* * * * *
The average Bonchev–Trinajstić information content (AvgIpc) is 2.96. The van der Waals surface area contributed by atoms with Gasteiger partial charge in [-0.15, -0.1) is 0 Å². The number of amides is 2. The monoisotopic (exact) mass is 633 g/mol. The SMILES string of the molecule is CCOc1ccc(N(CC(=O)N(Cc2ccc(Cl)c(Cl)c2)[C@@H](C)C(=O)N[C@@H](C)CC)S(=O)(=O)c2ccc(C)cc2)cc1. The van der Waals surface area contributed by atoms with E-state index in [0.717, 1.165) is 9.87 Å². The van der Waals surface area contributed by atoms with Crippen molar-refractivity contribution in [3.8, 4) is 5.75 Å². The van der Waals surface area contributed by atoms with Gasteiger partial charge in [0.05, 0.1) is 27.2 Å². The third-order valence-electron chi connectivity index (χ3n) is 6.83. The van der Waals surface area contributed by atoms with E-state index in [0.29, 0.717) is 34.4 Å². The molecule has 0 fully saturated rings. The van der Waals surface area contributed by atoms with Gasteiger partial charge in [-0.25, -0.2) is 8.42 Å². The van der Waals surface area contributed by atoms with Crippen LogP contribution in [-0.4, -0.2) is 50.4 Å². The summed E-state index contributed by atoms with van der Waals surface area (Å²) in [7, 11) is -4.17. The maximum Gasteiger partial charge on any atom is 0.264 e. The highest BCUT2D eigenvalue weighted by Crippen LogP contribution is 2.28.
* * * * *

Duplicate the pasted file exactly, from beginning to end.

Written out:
The average Bonchev–Trinajstić information content (AvgIpc) is 2.96. The van der Waals surface area contributed by atoms with Gasteiger partial charge in [-0.15, -0.1) is 0 Å². The number of amides is 2. The monoisotopic (exact) mass is 633 g/mol. The SMILES string of the molecule is CCOc1ccc(N(CC(=O)N(Cc2ccc(Cl)c(Cl)c2)[C@@H](C)C(=O)N[C@@H](C)CC)S(=O)(=O)c2ccc(C)cc2)cc1. The van der Waals surface area contributed by atoms with E-state index in [0.717, 1.165) is 9.87 Å². The van der Waals surface area contributed by atoms with Crippen molar-refractivity contribution in [3.8, 4) is 5.75 Å². The van der Waals surface area contributed by atoms with Gasteiger partial charge in [0.05, 0.1) is 27.2 Å². The third-order valence-electron chi connectivity index (χ3n) is 6.83. The van der Waals surface area contributed by atoms with E-state index in [0.29, 0.717) is 34.4 Å². The molecule has 0 fully saturated rings. The van der Waals surface area contributed by atoms with Gasteiger partial charge in [-0.25, -0.2) is 8.42 Å². The van der Waals surface area contributed by atoms with Crippen LogP contribution in [-0.4, -0.2) is 50.4 Å². The summed E-state index contributed by atoms with van der Waals surface area (Å²) in [7, 11) is -4.17. The maximum Gasteiger partial charge on any atom is 0.264 e. The highest BCUT2D eigenvalue weighted by Crippen LogP contribution is 2.28.